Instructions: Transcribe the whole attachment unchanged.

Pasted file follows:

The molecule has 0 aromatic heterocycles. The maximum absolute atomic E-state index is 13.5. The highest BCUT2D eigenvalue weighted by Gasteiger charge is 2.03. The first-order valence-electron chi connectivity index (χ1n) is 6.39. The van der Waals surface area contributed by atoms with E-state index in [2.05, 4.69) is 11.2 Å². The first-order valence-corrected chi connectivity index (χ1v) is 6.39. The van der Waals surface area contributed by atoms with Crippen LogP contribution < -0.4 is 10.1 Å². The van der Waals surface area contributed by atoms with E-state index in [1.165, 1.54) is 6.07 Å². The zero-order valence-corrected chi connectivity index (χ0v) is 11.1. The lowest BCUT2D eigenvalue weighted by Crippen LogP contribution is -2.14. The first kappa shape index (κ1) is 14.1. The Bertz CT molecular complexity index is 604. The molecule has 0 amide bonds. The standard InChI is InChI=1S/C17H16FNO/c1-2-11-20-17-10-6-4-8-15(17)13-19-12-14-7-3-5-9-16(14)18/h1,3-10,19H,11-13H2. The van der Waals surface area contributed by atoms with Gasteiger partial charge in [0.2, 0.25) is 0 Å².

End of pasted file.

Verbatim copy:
The molecule has 0 aromatic heterocycles. The maximum absolute atomic E-state index is 13.5. The highest BCUT2D eigenvalue weighted by Gasteiger charge is 2.03. The first-order valence-electron chi connectivity index (χ1n) is 6.39. The van der Waals surface area contributed by atoms with E-state index in [2.05, 4.69) is 11.2 Å². The first-order valence-corrected chi connectivity index (χ1v) is 6.39. The van der Waals surface area contributed by atoms with Crippen LogP contribution < -0.4 is 10.1 Å². The van der Waals surface area contributed by atoms with E-state index in [1.165, 1.54) is 6.07 Å². The zero-order valence-corrected chi connectivity index (χ0v) is 11.1. The lowest BCUT2D eigenvalue weighted by Crippen LogP contribution is -2.14. The first kappa shape index (κ1) is 14.1. The Bertz CT molecular complexity index is 604. The molecule has 0 amide bonds. The standard InChI is InChI=1S/C17H16FNO/c1-2-11-20-17-10-6-4-8-15(17)13-19-12-14-7-3-5-9-16(14)18/h1,3-10,19H,11-13H2. The van der Waals surface area contributed by atoms with Gasteiger partial charge in [0.2, 0.25) is 0 Å².